Strong February due to seasonal effect of Lunar New Year on passenger traffic as air freight receives a boost due to West Coast sea port crisis
Montréal, 10 April 2015 – Global passenger traffic increased by over 6% for the month of February, with much of the growth stemming from international travel, which grew by 7.3%. While all regions reported gains in passenger traffic, most of the buoyant activity stemmed from the Asia-Pacific region, with gains of 11.6% in international passenger traffic for the month of February. Many of the busiest airports in the region posted double-digit growth for the month. The seasonal factor of the Lunar New Year taking place in February 2015, as compared with January 2014, is responsible for some of the distortion in year-over-year traffic results.
With many retailers seeking alternate modes of delivery due to the congestion at sea ports along the western coast of the United States, air freight received a significant boost to volumes for the month of February. Anchorage (ANC), Chicago (ORD) and Los Angeles (LAX) experienced impressive growth of 47.6%, 47.8% and 21.9% respectively. Given that many Asia-Pacific airports act as net exporters of air freight with North American airports as net importers, growth in international freight traffic for each region was 17.3% and 26.9% respectively. Overall, air freight volumes grew 10% for the world as a whole in February as compared to the previous year.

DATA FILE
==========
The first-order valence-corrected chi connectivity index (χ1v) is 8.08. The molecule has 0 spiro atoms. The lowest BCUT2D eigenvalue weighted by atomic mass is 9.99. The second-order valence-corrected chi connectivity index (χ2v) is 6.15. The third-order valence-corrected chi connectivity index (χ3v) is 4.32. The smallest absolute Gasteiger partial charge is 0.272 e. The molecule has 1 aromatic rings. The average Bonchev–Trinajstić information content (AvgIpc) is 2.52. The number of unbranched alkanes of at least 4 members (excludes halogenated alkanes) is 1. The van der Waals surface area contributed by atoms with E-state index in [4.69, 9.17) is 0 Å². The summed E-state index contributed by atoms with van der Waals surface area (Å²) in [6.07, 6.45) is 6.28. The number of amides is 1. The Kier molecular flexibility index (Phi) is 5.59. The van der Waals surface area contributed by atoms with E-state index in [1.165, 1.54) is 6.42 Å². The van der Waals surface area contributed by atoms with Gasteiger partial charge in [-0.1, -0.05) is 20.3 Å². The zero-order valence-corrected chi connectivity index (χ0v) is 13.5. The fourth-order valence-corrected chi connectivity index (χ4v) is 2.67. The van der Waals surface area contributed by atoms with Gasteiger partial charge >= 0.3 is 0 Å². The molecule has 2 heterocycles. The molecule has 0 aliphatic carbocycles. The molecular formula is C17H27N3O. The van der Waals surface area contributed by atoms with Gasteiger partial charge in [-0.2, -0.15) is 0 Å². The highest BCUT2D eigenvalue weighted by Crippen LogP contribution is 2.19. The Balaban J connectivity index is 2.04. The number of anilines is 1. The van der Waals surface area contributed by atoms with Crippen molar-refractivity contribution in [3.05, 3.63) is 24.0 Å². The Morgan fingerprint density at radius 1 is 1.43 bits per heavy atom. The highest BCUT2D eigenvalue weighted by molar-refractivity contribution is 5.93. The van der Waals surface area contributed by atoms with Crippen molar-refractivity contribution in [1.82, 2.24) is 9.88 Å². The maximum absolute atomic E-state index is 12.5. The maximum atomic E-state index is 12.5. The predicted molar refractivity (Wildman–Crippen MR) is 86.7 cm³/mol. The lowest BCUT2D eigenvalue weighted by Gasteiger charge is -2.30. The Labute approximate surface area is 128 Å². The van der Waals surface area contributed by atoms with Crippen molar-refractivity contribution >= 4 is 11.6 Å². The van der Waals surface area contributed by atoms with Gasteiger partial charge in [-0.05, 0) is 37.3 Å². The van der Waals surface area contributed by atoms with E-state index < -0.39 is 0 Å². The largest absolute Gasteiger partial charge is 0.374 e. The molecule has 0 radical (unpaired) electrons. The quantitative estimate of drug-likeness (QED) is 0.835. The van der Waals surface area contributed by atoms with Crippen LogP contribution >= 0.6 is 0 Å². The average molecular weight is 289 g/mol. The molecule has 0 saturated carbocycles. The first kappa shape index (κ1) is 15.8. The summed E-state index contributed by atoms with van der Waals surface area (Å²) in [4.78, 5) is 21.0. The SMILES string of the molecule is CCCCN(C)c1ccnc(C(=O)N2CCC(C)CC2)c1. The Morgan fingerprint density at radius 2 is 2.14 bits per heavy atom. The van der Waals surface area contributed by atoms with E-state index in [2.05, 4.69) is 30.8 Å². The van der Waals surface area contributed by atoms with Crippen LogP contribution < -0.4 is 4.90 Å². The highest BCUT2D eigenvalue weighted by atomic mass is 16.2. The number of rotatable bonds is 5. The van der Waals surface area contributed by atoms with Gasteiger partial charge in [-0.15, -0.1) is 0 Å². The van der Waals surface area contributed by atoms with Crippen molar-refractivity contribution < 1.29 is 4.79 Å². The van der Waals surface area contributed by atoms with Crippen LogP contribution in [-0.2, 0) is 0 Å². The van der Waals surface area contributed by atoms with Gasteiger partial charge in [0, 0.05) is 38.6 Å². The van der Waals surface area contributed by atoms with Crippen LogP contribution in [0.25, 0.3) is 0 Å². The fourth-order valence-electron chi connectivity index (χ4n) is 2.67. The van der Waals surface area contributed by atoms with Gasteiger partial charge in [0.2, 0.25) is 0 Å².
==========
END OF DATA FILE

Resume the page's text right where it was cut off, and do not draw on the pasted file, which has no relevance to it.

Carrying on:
ACI World Economics Director Rafael Echevarne commented: “February was a distorted month due to extensive leisure travel during the Lunar New Year. The seasonal effect masks any potential downside risks in air transport demand. Moreover, the resulting substitution effect of the sea port crisis along the Pacific coast also gave air freight a strong boost.
“Regardless of these short term distortions, we have seen continued strong growth month after month in 2014 and into 2015 on a consistent basis,” Echevarne continued. “Both passenger and air freight traffic are dancing to the beat of their own drum in the face of on-going concerns of a global slowdown. That being said, with reduced growth expectations in output in emerging markets, we have yet to see the impact this will have on airport traffic in the coming months.”
Notes for Editors